Mobil and Waleola filling stations, along Abaranje road, also in the Ikotun area, are popular with local residents. At evenings, they troop out of their houses, gallons in hand, and literally besiege the pumps. And while they sometimes queue and sometimes quarrel, managers of the two stations most certainly chuckle, glad that every drop from the nozzles means a fattening of their coffers.

“We make our biggest sales from people who purchase fuel in hand-held containers. But now, such buyers have reduced drastically. Before, we used to sell about 4,000-5,000 litres of petrol (Premium Motor Spirit -PMS) a day. Now, sales have fallen to 1,000-2000 litres,” said the Mobil station supervisor, Ismail Musa.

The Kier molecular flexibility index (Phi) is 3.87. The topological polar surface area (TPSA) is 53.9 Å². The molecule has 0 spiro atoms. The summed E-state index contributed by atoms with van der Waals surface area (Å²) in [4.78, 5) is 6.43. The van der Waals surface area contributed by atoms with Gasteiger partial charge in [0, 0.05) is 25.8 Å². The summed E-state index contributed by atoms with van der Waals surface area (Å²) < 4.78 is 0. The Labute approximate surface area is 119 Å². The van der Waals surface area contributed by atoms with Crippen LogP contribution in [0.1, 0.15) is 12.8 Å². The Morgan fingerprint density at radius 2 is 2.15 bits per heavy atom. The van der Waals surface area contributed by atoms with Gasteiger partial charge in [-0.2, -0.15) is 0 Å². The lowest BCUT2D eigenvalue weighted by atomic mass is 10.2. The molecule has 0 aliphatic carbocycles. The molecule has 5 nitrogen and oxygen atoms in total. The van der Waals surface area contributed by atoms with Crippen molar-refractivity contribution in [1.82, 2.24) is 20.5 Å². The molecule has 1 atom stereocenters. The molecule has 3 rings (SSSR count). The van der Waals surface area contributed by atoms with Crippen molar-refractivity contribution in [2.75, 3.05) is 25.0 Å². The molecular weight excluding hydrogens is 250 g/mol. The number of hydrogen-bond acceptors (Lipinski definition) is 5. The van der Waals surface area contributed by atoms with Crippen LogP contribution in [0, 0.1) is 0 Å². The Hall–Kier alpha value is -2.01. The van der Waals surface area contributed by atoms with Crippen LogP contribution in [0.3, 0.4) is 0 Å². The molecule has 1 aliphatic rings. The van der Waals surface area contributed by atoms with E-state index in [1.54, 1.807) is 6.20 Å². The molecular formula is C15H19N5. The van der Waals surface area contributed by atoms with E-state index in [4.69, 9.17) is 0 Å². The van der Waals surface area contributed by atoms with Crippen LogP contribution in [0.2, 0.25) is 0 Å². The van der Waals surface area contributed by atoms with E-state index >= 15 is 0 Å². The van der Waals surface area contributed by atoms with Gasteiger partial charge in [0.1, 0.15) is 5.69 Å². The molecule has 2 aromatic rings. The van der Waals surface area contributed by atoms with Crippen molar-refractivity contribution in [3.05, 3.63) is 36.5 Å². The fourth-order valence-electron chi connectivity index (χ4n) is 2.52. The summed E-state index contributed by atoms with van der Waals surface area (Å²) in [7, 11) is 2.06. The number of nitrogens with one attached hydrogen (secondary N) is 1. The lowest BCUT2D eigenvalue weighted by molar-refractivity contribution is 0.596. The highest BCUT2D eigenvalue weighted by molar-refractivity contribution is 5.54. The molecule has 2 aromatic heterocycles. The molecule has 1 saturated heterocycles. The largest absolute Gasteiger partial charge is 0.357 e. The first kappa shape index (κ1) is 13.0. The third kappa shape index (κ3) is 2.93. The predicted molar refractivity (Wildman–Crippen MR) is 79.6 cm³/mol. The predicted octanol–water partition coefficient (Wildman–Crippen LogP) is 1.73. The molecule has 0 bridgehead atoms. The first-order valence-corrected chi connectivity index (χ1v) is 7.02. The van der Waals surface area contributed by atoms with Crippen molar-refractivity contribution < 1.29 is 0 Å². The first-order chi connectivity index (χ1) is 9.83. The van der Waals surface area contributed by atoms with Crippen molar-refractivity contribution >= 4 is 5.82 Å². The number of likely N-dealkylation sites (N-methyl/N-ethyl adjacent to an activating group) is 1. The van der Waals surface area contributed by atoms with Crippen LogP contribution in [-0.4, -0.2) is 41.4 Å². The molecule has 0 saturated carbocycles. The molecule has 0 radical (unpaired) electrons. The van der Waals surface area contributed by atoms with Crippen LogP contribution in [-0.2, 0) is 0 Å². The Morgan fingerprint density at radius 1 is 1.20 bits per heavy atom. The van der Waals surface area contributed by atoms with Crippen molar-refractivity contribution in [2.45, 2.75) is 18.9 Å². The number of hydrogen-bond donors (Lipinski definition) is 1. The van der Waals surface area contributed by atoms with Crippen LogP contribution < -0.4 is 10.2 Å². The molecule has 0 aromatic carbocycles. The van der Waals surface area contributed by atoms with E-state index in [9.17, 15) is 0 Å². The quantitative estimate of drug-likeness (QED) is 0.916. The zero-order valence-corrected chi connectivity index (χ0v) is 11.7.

To explain what he meant by “reduced drastically”, Musa pointed to a pump that has been placed under lock and key. (Why deploy an extra pump when remaining ones are still struggling to be busy?) The young man, whose generator, back at home, still has in its tank the litres he fed it a week before, said some workers across the country may eventually lose their sources of livelihood. (And by the way, when was the last time you parted with money to charge you mobile phone battery or waited till you reached the office or elsewhere?)

At Waleola filling station, one Richard cried that there has been a significant drop in the volume of sales in the past two months, a development he blames on failure by users of electricity generators to turn up with their gallons.